Meditation advocates from three schools say a lower ability to cope with the pain of being rejected by others leads to violence, but that people greater levels of mindfulness, a psychological fad where practitioners maintain attention on and awareness of the present moment -- are better able to cope with such pain.
While effective emotion regulation is important, pushing it back on society and suggesting to women if they don't go on a date with someone they don't like, they will be responsible for that person's potential violent behavior is not constructive. Telling them they should take the person they don't like or don't feel safe around to a meditation class is ridiculous. And the only evidence is a study of 40 psychology undergraduates (naturally) who self-reported their levels of mindfulness, and then were placed in an fMRI scanner.
So a narrow group of young people, primarily white, female, liberal, and getting the same degrees in college, filled out a questionnaire about themselves and then had snapshots of brain activity taken while they played a ball-tossing game on a computer with what they believed to be two other partners. None of that is scientific except the computer.
During the final third of the experiment, participants were rejected - the virtual ball stopped being tossed to them and the authors of the study interpreted the brain scans of stress. In true cargo cult fashion, they deduced that less activation in the left ventrolateral prefrontal cortex, which is known to assist in the "top-down" inhibitory regulation of both physical and social forms of pain, correlated to young students who reported high levels of "mindfulness."
Fine, another bad social psychology claim, nothing new there, but these authors are linking violence to social rejection, which is a populist trend in psychology capitalizing on a rash of school shootings, with their ability to meditate. They conclude that psychology undergraduates who believe they are more mindful are not as distressed by social rejection and therefore better able to successfully regulate distressing emotions without using effortful, inhibitory processes that suppress their feelings of social pain.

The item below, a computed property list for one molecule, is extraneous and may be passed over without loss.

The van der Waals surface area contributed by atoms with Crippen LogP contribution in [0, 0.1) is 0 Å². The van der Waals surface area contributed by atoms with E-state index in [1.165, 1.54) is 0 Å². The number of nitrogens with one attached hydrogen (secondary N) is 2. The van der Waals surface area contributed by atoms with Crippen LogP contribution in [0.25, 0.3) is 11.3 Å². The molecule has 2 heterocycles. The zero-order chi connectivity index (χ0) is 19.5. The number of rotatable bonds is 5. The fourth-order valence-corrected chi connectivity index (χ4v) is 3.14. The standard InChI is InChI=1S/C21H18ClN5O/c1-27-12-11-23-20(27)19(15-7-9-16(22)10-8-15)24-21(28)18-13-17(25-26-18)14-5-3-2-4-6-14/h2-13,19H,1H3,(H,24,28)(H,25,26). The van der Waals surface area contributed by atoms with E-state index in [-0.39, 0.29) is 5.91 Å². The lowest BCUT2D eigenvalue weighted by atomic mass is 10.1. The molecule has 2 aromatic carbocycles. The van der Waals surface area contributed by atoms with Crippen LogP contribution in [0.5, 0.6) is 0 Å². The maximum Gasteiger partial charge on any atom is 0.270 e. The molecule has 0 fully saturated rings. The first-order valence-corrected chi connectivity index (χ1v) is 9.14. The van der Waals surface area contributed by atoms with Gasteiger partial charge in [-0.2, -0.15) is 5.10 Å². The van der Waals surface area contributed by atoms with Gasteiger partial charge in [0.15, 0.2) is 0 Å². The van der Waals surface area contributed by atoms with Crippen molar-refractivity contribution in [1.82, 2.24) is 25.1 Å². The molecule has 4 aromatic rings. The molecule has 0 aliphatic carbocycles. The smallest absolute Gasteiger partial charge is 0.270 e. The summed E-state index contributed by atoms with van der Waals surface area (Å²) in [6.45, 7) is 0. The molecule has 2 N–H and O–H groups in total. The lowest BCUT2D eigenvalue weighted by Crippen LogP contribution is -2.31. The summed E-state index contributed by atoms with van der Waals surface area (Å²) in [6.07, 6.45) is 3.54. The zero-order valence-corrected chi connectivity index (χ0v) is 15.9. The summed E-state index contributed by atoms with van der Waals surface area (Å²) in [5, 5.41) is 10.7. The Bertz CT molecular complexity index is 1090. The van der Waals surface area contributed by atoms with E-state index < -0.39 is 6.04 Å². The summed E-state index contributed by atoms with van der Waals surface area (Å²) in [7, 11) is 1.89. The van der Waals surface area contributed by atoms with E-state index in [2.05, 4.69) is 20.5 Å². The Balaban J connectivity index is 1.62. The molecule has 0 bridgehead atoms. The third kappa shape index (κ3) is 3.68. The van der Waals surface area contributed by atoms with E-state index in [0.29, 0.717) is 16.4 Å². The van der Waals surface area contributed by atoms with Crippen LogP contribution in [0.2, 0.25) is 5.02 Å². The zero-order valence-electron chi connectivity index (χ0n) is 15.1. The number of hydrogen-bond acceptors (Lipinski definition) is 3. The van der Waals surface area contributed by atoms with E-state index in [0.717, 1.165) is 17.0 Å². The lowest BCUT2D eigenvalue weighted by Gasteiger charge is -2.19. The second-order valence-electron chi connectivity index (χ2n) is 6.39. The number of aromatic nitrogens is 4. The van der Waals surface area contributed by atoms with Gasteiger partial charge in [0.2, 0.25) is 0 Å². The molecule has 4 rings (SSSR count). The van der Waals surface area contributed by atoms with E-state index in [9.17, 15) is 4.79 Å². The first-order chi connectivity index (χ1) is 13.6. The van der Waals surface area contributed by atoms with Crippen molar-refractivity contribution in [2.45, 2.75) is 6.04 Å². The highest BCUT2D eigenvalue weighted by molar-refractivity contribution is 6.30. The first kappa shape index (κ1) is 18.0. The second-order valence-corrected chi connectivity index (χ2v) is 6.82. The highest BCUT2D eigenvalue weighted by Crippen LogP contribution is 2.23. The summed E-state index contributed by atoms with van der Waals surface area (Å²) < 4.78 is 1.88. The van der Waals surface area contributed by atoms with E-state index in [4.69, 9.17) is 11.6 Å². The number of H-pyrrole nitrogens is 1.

"This is important because the use of such 'top-down,' suppressive emotion regulation has been shown to backfire and is linked with poor emotion-related outcomes such as impulsivity," says David Chester, Ph.D., an assistant professor in the Department of Psychology at Virginia Commonwealth University. "Mindful people are likely using a more 'bottom-up' regulatory approach, which makes sense given these individuals' tendency to focus on the organic origins of their feelings. On a practical level, our findings point to the utility of mindfulness in coping with interpersonal stressors. People dealing with exclusion or rejection may likely benefit from training in mindfulness techniques."
An over-reliance on top-down emotion-regulation strategies - such as psychiatric medication - can result in self-regulatory failure, so let's have people at risk of violence assume society did it to them and tell them to meditate more.